Due to the impending investment of existing capital currently “sitting on the sidelines” and the subsequent necessity to replenish funds, the private equity industry will be significantly reshaped in the next two to three years, said Philip Canfield, ’96, principal at GTCR.
“Basically, everybody is going to have to raise money and there will not be enough money to go around,” Canfield said during the morning keynote at the 10th Annual Beecken Petty O’Keefe & Company Private Equity Conference, sponsored by the Polsky Center for Entrepreneurship and the student-led Private Equity Group, at the Westin Chicago River North on February 25.
This reshaping will occur as either a “muddling along” of existing firms raising less capital or a scenario in which winning firms emerge and differentiate themselves from the losers, who will “quietly disappear,” he said.
The case for “muddling along” argues that the S&P 500 rebounded strongly, firms have had some success raising funds, new sources of capital have appeared, and big firms are targeting less capital, Canfield said.
“All the firms could survive and just raise less capital,” he said. “Fund sizes would go down. There would be tremendous pressure on general partner organizations. In this scenario, it would be hard to differentiate among firms. Returns would probably rebound modestly.”
Under a scenario where the best firms are culled, returns would rebound to vintage levels of 1995–2005, but never return to the unrealistic levels of the 1980s, Canfield said. This case is more likely because, among other reasons, 45 percent of firms who have launched fundraising since 2008 have not hit their targets, he said.
“Limited partners are doing way more due diligence than ever before,” Canfield said. “There has already been pretty significant culling. The Deal Magazine has already issued a list of firms that it believes are ‘imperiled.’”
In the current environment, on the fundraising trail investors are looking for great returns, differentiated strategy, and a well-run organization, he said. In measuring returns, investors are extremely focused on evaluating drivers, Canfield said.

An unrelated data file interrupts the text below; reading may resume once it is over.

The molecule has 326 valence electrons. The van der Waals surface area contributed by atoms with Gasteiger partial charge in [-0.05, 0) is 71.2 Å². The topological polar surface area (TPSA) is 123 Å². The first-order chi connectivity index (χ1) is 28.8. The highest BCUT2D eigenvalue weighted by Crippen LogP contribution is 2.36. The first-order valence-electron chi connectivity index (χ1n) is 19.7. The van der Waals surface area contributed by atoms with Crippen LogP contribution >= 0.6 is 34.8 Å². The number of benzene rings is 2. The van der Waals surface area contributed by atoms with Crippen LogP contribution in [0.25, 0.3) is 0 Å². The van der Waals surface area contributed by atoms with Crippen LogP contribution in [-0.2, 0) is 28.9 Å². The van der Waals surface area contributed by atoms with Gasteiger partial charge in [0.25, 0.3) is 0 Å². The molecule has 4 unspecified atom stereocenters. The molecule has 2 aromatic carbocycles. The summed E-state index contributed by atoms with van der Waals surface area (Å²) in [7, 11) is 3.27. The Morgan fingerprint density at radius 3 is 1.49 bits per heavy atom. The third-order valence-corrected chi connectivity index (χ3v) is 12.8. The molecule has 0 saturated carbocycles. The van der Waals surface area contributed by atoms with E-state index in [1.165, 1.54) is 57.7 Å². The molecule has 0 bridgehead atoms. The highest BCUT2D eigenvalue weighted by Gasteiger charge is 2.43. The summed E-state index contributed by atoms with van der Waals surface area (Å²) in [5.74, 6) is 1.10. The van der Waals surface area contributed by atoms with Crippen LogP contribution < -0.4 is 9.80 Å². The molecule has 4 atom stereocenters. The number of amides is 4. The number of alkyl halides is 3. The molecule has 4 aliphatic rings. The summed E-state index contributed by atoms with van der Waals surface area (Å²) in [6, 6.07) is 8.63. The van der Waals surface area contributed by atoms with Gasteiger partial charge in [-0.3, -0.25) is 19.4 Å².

“They’re asking, ‘How did you get that revenue growth? What was it about your deal that allowed you to get that revenue growth? Is it replicable? Were you lucky, or was there something about your process, your strategy, your approach, or your organization that allowed you to consistently get that increase in cash flow? And how does that correlate to an increase in multiples?’” he said.
Differentiated strategy can occur by either sourcing deals through reliable brokers or by maintaining an advantage of some sort, Canfield said. “An edge or angle is something you bring to the deal that other people don’t,” he said. “You may have differentiated knowledge, such as industry expertise in technology. The other possible edge is differentiated performance, or the ability, after purchase, to do something with a company that is different from everybody else. Either way it’s pretty hard to differentiate yourself.”
In evaluating an organization, investors want to know if the most successful dealmakers are still working at the firm, how the investment process unfolds, how portfolios are managed and monitored, and which policies and procedures are in place for authorization, Canfield said.
“They want to know if everybody will have electronic access to the monitoring process,” he said. “Finally, thanks to [Bernie] Madoff, there is an incredible focus on the back office. We had investors spend an entire day with our finance and accounting team, wanting to understand the policies and procedures for everything. Now nothing is assumed.”